Bendy straws, private jets top Palin's demands for speeches
IF YOU want to keep Sarah Palin in the style to which she's become accustomed, her private jet "must be a Lear 60 or larger", she'll need a whole fleet of SUVs to ferry her around town, and at least three luxury hotel rooms will be required to accommodate all those suitcases full of designer clobber.
The former governor of Alaska will also want an endless supply of bottled water with "bendable" straws, a security detail to prevent the great unwashed bothering her for autographs, and a cast-iron guarantee that she will not get asked any complicated questions that have not been shown to her in advance.
Once you've gone to those lengths, and found tens of thousands of dollars to cover her considerable speaking fee, you may then find that your role in organising Mrs Palin's appearance becomes the subject of a criminal investigation.
California's attorney general yesterday announced an inquiry into one of the state's public universities, amid allegations that its staff attempted to illegally destroy documents related to a $500-a-head fundraising dinner at which Mrs Palin was scheduled to appear.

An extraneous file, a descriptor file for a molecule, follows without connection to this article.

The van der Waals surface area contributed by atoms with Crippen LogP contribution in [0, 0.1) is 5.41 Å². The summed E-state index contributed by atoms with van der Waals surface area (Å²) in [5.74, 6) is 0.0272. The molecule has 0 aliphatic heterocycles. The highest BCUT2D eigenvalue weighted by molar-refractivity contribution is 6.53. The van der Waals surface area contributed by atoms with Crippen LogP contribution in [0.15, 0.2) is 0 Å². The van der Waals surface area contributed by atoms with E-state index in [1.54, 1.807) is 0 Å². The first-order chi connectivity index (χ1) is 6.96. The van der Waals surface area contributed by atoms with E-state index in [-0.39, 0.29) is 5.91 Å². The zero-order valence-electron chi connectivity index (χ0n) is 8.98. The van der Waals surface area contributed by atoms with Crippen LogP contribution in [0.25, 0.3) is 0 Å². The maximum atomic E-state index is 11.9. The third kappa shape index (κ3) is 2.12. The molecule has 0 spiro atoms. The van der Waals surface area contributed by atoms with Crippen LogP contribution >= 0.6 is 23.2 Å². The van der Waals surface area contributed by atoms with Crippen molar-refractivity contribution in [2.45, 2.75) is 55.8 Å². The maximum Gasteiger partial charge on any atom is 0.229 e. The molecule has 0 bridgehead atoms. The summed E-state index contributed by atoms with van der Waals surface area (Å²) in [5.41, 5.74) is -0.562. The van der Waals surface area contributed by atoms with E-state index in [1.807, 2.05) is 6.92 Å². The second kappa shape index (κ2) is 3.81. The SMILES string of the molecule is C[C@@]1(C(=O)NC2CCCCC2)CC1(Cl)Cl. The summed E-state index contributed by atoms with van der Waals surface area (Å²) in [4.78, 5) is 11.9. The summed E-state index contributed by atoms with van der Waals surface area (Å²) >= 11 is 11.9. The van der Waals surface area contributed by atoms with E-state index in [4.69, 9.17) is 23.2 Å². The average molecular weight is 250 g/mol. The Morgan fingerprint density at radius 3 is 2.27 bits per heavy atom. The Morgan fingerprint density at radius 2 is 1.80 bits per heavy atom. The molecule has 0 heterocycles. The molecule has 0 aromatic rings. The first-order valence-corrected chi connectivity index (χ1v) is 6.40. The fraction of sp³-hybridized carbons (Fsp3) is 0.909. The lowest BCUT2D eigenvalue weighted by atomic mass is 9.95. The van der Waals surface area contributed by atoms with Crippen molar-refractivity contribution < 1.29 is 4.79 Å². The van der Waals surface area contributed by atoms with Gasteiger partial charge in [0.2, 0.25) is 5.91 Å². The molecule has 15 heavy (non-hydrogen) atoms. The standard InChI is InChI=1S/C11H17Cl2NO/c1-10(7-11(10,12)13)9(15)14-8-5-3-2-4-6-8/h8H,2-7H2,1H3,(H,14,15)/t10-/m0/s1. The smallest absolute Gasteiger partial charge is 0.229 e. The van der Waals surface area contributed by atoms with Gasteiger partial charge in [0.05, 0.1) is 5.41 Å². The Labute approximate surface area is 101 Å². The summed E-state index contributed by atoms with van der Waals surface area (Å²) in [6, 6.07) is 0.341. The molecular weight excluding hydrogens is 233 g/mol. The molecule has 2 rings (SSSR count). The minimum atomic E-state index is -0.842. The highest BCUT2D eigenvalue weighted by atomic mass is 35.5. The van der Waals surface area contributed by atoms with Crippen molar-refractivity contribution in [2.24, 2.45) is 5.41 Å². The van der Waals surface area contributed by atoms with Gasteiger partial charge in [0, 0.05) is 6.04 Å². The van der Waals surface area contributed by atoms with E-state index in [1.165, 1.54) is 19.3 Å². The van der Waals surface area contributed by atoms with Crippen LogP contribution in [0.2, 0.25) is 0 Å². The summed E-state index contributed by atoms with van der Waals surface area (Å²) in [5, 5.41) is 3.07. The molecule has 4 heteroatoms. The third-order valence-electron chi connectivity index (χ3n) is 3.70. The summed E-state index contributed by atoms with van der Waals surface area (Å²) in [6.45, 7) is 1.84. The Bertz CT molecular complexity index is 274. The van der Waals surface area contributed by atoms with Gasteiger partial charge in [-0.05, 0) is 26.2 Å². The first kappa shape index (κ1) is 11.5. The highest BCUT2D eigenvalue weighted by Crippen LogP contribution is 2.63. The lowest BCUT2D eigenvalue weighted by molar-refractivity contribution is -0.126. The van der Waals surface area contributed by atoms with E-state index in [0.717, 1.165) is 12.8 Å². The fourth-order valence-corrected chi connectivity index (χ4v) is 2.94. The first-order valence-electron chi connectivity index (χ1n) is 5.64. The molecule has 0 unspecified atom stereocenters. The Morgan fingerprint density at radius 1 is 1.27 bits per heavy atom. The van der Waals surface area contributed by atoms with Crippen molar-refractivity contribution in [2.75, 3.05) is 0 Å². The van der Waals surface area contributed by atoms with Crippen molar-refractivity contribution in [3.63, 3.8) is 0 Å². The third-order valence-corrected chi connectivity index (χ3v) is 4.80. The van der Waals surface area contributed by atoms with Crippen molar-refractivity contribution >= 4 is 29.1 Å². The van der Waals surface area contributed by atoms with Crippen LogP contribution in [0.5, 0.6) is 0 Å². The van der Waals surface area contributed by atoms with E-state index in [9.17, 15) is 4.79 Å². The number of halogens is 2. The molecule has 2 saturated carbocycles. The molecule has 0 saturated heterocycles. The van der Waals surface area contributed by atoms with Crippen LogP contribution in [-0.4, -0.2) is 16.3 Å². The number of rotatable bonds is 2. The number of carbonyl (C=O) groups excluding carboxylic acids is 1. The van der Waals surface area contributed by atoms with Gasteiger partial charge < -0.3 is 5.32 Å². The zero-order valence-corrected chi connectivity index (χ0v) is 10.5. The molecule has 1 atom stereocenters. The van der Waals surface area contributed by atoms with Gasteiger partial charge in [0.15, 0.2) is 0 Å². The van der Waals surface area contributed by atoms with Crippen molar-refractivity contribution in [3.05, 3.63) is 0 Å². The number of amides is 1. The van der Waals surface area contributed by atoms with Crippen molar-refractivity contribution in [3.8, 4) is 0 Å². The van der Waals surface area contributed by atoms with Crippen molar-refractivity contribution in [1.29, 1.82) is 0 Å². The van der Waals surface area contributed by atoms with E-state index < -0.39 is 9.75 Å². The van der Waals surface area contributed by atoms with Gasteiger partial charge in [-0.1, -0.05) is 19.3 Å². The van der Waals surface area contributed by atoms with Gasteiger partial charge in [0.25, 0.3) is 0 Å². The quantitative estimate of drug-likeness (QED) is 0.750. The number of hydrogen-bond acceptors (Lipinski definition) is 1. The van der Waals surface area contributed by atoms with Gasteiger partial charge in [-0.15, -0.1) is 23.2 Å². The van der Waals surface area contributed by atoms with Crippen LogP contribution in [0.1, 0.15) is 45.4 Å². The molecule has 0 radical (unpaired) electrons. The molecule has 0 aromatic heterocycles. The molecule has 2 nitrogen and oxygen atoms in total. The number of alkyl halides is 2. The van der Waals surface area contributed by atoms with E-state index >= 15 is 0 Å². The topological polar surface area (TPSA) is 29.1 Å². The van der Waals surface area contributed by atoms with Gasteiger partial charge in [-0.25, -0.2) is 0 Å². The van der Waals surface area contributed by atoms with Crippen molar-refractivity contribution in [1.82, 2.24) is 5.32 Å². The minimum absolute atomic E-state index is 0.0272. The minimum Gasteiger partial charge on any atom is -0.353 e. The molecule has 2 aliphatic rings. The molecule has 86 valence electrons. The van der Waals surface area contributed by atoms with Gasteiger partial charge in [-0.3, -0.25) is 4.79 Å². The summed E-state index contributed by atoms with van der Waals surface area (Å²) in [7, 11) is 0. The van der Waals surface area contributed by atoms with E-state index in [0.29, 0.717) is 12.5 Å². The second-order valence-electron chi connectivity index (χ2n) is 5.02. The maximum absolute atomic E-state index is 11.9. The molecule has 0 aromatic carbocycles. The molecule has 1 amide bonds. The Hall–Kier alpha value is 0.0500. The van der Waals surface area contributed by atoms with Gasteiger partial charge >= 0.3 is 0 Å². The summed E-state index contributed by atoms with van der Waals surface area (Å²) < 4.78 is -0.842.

California State University, Stanislaus, is accused of covering up the circumstances under which the former Republican vice-presidential candidate agreed to travel south from Alaska to headline its 50th anniversary celebration at the end of June.
Last month, Leland Yee, a Democratic senator from San Francisco, used public disclosure laws to demand that the government-funded college publish documents revealing what Mrs Palin will be paid for the gig. Her usual fee is believed to be some $100,000. The university initially refused his request, on a variety of grounds; then, just as an appeal against that decision was about to be heard, the documents were discovered by a group of left-leaning students.
They had allegedly been left in a pile of paperwork due for disposal. Some of the crucial documents were already shredded, possibly illegally. But Mrs Palin's five-page "contract addendum" was still in one piece. That document, written by her agents at the Washington Speakers Bureau, was unveiled by the students at a press conference on Tuesday afternoon. (© Independent News Service)